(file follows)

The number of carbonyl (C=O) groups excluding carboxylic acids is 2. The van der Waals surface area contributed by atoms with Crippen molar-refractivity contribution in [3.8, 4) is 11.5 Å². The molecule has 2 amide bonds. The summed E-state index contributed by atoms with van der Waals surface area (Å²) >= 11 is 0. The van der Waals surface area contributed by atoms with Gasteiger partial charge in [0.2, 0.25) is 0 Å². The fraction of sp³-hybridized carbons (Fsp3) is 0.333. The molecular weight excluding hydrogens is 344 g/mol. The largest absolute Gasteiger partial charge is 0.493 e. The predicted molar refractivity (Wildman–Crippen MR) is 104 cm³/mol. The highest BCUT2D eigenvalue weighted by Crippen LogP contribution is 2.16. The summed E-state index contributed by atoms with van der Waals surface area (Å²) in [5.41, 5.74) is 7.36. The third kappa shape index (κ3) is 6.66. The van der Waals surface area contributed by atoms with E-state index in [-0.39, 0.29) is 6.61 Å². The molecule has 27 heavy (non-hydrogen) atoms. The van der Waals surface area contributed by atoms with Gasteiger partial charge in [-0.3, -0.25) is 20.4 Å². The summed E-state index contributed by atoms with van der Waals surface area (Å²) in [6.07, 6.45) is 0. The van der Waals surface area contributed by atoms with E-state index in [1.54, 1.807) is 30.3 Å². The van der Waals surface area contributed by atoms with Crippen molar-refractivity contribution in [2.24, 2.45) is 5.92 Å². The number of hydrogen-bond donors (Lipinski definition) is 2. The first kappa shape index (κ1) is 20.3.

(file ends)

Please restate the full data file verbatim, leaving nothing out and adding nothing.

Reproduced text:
The number of carbonyl (C=O) groups excluding carboxylic acids is 2. The van der Waals surface area contributed by atoms with Crippen molar-refractivity contribution in [3.8, 4) is 11.5 Å². The molecule has 2 amide bonds. The summed E-state index contributed by atoms with van der Waals surface area (Å²) >= 11 is 0. The van der Waals surface area contributed by atoms with Gasteiger partial charge in [0.2, 0.25) is 0 Å². The fraction of sp³-hybridized carbons (Fsp3) is 0.333. The molecular weight excluding hydrogens is 344 g/mol. The largest absolute Gasteiger partial charge is 0.493 e. The predicted molar refractivity (Wildman–Crippen MR) is 104 cm³/mol. The highest BCUT2D eigenvalue weighted by Crippen LogP contribution is 2.16. The summed E-state index contributed by atoms with van der Waals surface area (Å²) in [5.41, 5.74) is 7.36. The third kappa shape index (κ3) is 6.66. The van der Waals surface area contributed by atoms with E-state index in [-0.39, 0.29) is 6.61 Å². The molecule has 27 heavy (non-hydrogen) atoms. The van der Waals surface area contributed by atoms with Gasteiger partial charge in [-0.3, -0.25) is 20.4 Å². The summed E-state index contributed by atoms with van der Waals surface area (Å²) in [6.07, 6.45) is 0. The van der Waals surface area contributed by atoms with E-state index in [1.54, 1.807) is 30.3 Å². The van der Waals surface area contributed by atoms with Crippen molar-refractivity contribution in [2.24, 2.45) is 5.92 Å². The number of hydrogen-bond donors (Lipinski definition) is 2. The first kappa shape index (κ1) is 20.3.